In light of the extraordinary circumstances caused by the COVID-19 pandemic, the latest issue of Hand to Hand, “Tightening Up: Streamlining Museum Operations,” will be published online rather than printed. You can read the issue in full here on the ACM blog, and also find the PDF in ACM’s Online Member Resources Library.
When this issue was originally scheduled last year, it was planned to focus on how children’s museums could maximize core operations, examine existing structures and practices, and fine-tune operations to be prepared to withstand “economic fluctuations and other curveballs.”
No one could have predicted the curveball of COVID-19. While most articles in this issue were written in early 2020, before the pandemic reached its peak, all have been updated to acknowledge our current challenges. The next issue of Hand to Hand, scheduled for August 2020, will focus entirely on the children’s museum field’s response to COVID-19.
We are currently evaluating future topics beyond this summer, as well as distribution models to ensure all ACM members have access to Hand to Hand.
Read the issue!
Tightening Up: Streamlining Museum Operations
A Note from the Editor
An introduction to the issue from Mary Maher, editor of Hand to Hand.
Thriving (in a Downturn)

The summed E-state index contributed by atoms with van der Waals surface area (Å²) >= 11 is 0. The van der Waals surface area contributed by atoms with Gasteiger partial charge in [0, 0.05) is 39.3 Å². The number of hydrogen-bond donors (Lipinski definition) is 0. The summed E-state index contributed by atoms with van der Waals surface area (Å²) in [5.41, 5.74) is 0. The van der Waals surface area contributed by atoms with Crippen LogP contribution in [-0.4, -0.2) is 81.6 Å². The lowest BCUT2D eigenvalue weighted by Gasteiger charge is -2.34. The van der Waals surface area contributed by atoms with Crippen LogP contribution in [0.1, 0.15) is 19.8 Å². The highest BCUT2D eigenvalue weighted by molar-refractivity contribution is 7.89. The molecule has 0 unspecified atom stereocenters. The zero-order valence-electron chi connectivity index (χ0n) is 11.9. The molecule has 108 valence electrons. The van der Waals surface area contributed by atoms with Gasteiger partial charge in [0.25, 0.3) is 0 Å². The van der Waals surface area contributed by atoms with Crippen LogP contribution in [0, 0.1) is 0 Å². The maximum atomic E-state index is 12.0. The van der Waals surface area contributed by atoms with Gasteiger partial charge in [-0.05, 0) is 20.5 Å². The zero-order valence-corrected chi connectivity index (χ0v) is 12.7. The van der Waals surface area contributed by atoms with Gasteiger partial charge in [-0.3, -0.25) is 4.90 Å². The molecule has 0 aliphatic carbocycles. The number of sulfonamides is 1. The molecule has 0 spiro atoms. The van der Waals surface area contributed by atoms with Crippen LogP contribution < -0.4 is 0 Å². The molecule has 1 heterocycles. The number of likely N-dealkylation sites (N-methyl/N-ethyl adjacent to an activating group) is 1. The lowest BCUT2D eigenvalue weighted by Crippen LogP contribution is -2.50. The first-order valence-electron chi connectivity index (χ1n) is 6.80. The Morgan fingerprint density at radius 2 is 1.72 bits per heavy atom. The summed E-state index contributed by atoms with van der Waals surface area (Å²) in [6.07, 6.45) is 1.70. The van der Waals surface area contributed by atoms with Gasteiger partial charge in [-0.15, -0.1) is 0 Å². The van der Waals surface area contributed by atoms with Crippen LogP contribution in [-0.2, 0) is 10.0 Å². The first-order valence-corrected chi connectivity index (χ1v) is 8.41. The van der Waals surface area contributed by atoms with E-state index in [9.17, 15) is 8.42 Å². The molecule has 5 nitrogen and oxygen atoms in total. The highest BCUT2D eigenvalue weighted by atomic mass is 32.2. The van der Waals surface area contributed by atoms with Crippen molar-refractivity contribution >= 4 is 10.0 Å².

Charlie Trautmann, Sciencenter
Consider three keys to success for museums looking to increase their strength and capacity: building community value, managing finances wisely, and practicing appropriate governance.
From Protests to Virus: Operational Changes with an Eye on Survival
Serena Fan, Hong Kong Children’s Discovery Museum
Learn how the Hong Kong Children’s Discovery Museum has adapted to the back-to-back challenges of ongoing protests and COVID-19 across staffing, scheduling, cleaning, and more.
Navigating with Knowledge: Using Data Strategically to Maximize Impacts and Benefits
John W. Jacobsen with Laura Roberts, David Ellis, George Hein, and Lynn Baum
The authors of the recently-completed Assessing Museum Impact (AMI) Research Project discuss the importance of using data to get where you want to go.
AMI: What We Learned about Data—Collecting It, Analyzing It, Using It
Q&A with Jane Bard, Children’s Museum of New Hampshire
Hear from the Children’s Museum of New Hampshire, one of six museums that participated in the Assessing Museum Impact Research Project, about how their lessons learned to build a more sustainable operation.
Positioning for Growth: Thanksgiving Point Restructures to Ensure Long-Term Sustainability
Stephen Ashton, PhD, Gary Hyatt, Lorie Millward, and Mike Washburn, Thanksgiving Point
Since opening in 1996, Thanksgiving Point, a museum complex in Lehi, Utah, has restructured for sustainability, unifying its different venues under a united leadership structure.
What We Learned from 2008:
Reflections from two museums that weathered the 2008 recession
Operating in Five Locations Since Opening in 2006 Has Taught Us Flexibility
Lisa Van Deman and Melanie Hatz Levinson, Kidzu Children’s Museum
Museum leaders reflect on the many changes Kidzu Children’s Museum in Chapel Hill, North Carolina has undergone since first opening in 2006.
Contingency Planning, Multiple Budget Scenarios, and Creative Operating Models: Then, Now, and Always
Patty Belmonte, Hands On Children’s Museum
Hear how Hands On Children’s Museum in Olympia, Washington, leveraged in-kind donations to move to a new location in the midst of the 2008 financial crisis.